Most people are familiar with Google Maps’ 360 street view feature which allows you to drop a pin and click into a 3D view of a road and the surrounding area. You can even “drive” or move along the road to check conditions.  

You may want to check if the route is dirt or paved or perhaps whether it’s scenic or full of telephone lines. 

Switching to Satélite or Terrain map view will give you the big picture sense, perhaps you may be headed into mountains or altitude that you’d want to prepare for. 

Being constantly on the move, it is common to pass through several climates, even in a single day, without realizing. 

Mexico in particular is extremely diverse so you may suddenly find yourself in the mountains in the skip of a beat. Simply through the features on Google Maps you can get a quick heads up.

 



Sharing Location:

Lastly, the “share your location” feature on Google Maps is helpful, particularly for family and friends who may worry about you on the road. With this feature, they have an (almost) real time update of your whereabouts.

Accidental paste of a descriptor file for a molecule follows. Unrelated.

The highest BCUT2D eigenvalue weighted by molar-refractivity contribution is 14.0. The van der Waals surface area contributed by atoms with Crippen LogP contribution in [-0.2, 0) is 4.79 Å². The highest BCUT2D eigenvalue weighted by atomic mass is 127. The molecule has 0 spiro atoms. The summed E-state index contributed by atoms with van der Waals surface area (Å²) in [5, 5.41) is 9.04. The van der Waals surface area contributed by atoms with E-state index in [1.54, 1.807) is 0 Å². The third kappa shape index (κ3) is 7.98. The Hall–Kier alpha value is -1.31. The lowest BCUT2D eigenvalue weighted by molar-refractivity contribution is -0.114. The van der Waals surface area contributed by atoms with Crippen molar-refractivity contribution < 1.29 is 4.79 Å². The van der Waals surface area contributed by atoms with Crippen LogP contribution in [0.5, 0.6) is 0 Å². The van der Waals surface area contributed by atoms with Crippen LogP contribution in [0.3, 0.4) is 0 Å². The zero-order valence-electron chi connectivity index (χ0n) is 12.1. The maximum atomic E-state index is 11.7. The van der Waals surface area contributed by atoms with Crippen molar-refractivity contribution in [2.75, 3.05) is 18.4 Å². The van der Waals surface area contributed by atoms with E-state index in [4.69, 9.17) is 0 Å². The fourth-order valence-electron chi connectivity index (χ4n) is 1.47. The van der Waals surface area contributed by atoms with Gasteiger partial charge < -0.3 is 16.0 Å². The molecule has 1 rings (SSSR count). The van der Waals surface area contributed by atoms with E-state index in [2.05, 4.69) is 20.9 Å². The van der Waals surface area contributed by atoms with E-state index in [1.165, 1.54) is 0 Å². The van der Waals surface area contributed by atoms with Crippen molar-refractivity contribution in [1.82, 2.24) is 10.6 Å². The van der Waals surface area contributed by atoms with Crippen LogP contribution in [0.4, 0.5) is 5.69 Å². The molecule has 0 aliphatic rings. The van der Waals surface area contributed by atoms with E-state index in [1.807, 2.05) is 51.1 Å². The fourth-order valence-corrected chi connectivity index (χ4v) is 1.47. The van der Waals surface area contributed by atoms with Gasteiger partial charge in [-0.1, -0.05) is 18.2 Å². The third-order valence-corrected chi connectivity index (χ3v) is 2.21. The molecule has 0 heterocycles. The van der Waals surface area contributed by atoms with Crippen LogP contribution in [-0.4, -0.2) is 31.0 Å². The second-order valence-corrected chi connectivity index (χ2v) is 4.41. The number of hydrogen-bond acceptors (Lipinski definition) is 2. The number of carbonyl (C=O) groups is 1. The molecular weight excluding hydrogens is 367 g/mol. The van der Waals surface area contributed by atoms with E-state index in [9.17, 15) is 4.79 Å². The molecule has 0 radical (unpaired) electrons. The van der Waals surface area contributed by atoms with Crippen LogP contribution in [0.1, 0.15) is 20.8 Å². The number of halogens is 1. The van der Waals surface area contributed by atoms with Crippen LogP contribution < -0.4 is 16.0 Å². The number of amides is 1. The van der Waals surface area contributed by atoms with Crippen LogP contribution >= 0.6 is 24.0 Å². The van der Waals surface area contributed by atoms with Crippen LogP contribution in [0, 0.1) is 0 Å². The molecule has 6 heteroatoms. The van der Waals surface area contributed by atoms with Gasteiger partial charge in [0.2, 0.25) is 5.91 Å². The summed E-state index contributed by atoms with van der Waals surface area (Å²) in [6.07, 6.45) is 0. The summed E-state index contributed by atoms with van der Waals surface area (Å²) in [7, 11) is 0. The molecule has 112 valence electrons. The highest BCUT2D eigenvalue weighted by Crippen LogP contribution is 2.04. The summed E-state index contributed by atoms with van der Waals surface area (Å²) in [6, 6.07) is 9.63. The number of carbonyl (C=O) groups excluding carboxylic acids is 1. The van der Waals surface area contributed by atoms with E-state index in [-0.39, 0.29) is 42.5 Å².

Each time you open Google Maps it updates your location. Essentially they will see “your dot” moving along the map. 

It can give peace of mind that someone always knows your location and keeps the worry-bees off your back :)

Caveats

Beware of the “google sent me here” conundrum where Google Maps marks a road which is more like a walking path. Unfortunately, it’s not an uncommon occurrence, for example, in small windy colonial towns or off-road, however, if you are aware that it can happen, you will be able to sniff it out.

In addition, be aware that information can be outdated on Google Maps. Usually, it’s minor, like store hours or closed businesses, but it can save you a headache if you reserve the possibility that the information is incorrect.

 

Google Earth

Another great way to gather information about roads and routes is through Google Earth, which provides 3D images of the landscape and areas from several perspectives. 

Use this in addition to Google Maps’s street view to make decisions about your route.

 

WhatsApp

In the US, WhatsApp is not so commonly used but in practically the rest of the world, it is the primary tool for communication. Not only can it be used to call/text family back home without cell service (wifi only), it’s also used to communicate with most local people and businesses.